Is it a Taking When the Government Floods Your House?

Environmental Law & Property Rights Practice Group Teleforum

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In the aftermath of Hurricane Harvey, the US Army Corps of Engineers deliberately flooded thousands of homes and businesses because they believed it was necessary in order to prevent even worse flooding elsewhere. Many of the affected property owners have filed lawsuits claiming that this deliberate flooding qualifies as a taking that requires the government to pay "just compensation" under the Takings Clause of the Fifth Amendment. The outcome of these cases may well set important precedents for the future and Professor Richard Epstein will join us to discuss them. 

Featuring:

Prof. Richard A. Epstein, Laurence A. Tisch Professor of Law and Director, Classical Liberal Institute, New York University School of Law

 

 

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Event Transcript

Operator:                                 Welcome to The Federalist Society's practice group podcast. The following podcast, hosted by The Federalist Society's Environmental Law and Property Rights Practice Group, was recorded on Friday, June 22, 2018, during a live teleforum conference call.

Laura Flint:                             Welcome to The Federalist Society's teleforum conference call. This afternoon, we will discuss whether it is a taking when the government floods your house. My name is Laura Flint, and I'm the Deputy Director of Practice Groups here at The Federalist Society.

                                                As always, please note that all expressions of opinion are those of the expert on today's call.

                                                Today we are happy to have with us Professor Richard A. Epstein, Laurence A. Tish Professor of Law and Director of the Classical Liberal Institute at New York University School of Law, Senior Fellow at the Hoo-, Hoover Institute, Institute, and a Senior Lecturer at the University of Chicago Law School.

                                                After hearing from our speaker, we'll go to audience Q&A. Thank you for speaking with us, Professor Epstein. The floor is yours.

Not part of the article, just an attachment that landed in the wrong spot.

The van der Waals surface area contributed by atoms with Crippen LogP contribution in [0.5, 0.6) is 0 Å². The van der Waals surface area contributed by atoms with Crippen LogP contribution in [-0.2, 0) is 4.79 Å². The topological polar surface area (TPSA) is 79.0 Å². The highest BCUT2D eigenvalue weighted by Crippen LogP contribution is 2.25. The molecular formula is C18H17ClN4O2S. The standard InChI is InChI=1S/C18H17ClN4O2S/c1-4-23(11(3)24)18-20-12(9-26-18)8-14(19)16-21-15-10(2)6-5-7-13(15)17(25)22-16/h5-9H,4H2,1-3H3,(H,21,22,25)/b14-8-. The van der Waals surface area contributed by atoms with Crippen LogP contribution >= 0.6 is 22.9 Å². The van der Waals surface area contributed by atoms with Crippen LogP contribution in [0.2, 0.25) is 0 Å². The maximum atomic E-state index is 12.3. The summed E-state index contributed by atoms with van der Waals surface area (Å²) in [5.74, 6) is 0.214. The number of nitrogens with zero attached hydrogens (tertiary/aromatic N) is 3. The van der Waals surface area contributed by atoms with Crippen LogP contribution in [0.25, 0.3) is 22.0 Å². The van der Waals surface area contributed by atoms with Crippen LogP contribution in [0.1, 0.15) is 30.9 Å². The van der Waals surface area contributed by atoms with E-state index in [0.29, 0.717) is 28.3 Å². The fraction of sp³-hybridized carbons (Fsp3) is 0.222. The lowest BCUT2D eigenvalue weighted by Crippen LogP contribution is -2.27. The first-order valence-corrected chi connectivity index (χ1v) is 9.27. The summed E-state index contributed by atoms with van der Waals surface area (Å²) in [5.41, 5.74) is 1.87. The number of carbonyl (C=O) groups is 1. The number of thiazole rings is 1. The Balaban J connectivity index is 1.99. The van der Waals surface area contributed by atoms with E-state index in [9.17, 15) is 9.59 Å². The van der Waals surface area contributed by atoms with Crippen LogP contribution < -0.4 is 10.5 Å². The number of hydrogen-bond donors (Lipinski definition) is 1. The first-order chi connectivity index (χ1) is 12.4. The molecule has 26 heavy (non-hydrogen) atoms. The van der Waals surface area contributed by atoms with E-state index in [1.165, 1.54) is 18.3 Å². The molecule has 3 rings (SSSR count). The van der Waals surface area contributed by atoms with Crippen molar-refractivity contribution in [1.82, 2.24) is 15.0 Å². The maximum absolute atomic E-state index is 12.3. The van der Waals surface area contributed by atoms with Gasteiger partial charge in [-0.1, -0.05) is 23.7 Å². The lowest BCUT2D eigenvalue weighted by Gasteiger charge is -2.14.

Prof. Richard Epstein:             Well, thank you so much. Um, uh, I trust everything is on now. The way Laura put the question makes it devilishly easy, at least in connection with the, uh, case that arose out of Houston. The phrase that she said was, uh, "When the government floods your land, is it a taking?" And the answer to that question, uh, for the most part, turns out to be yes, but it's not necessarily dispositive of the kind of messy situation on the facts that one has en oeuvre in the Houston case.

                                                So what I think it's best to do under these circumstances is to back off and to try to figure out how to make some sense of the takings law to begin with. And the way in which I think that this is best done is to proceed by analogies from cases that are clear, uh, the cases that are a little bit more confused, and then to indicate how it is that the confusion on the facts, or the difficulties on the facts, lead to confusions on the document.

                                                Well, the paradigmatic of a case of a taking, um, is the government is no different from any private person. Uh, so if somebody comes up and throws you off the land and sits down on that land, either that counts as a taking of the property in question, or the entire game is over. And what is it that makes this case such an easy one is that you see a combination of several factors. One is a deliberate relationship. The government is not doing something here by inadvertence. Secondly, there's a huge loss with respect to the original owner who's cast off the land. And third, there's a huge game with respect to the government.

                                                And so, under these circumstances, if the government's going to do it, you have to ask a couple of questions. One, is this a taking for a public purpose or a public use? Uh, so you can't simply do it to line the pockets of the government's favorite individuals. And that's not going to be an issue in these cases, but it's one that one always has to remember can create a firestorm. There's been no greater firestorm in the history of Supreme Court takings cases than Kelo, which was itself a public use type case.